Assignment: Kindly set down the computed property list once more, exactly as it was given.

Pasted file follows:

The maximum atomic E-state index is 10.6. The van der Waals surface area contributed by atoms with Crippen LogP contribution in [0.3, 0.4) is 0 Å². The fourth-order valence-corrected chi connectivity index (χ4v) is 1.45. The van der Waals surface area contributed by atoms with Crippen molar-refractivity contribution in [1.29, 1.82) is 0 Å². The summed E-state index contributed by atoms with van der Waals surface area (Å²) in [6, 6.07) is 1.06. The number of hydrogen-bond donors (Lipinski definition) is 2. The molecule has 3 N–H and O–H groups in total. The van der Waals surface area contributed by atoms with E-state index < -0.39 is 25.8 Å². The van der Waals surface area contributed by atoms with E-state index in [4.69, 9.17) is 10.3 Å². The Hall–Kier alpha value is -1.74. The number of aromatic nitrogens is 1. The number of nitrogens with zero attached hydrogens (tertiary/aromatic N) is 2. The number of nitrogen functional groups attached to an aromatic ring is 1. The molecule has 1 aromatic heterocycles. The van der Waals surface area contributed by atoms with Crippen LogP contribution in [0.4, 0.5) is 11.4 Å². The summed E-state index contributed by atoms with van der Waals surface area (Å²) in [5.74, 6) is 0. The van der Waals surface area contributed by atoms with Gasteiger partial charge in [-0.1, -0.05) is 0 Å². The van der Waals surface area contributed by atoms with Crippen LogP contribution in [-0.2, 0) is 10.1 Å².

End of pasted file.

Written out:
The maximum atomic E-state index is 10.6. The van der Waals surface area contributed by atoms with Crippen LogP contribution in [0.3, 0.4) is 0 Å². The fourth-order valence-corrected chi connectivity index (χ4v) is 1.45. The van der Waals surface area contributed by atoms with Crippen molar-refractivity contribution in [1.29, 1.82) is 0 Å². The summed E-state index contributed by atoms with van der Waals surface area (Å²) in [6, 6.07) is 1.06. The number of hydrogen-bond donors (Lipinski definition) is 2. The molecule has 3 N–H and O–H groups in total. The van der Waals surface area contributed by atoms with E-state index < -0.39 is 25.8 Å². The van der Waals surface area contributed by atoms with E-state index in [4.69, 9.17) is 10.3 Å². The Hall–Kier alpha value is -1.74. The number of aromatic nitrogens is 1. The number of nitrogens with zero attached hydrogens (tertiary/aromatic N) is 2. The number of nitrogen functional groups attached to an aromatic ring is 1. The molecule has 1 aromatic heterocycles. The van der Waals surface area contributed by atoms with Crippen LogP contribution in [0.4, 0.5) is 11.4 Å². The summed E-state index contributed by atoms with van der Waals surface area (Å²) in [5.74, 6) is 0. The van der Waals surface area contributed by atoms with Gasteiger partial charge in [-0.1, -0.05) is 0 Å². The van der Waals surface area contributed by atoms with Crippen LogP contribution in [-0.2, 0) is 10.1 Å².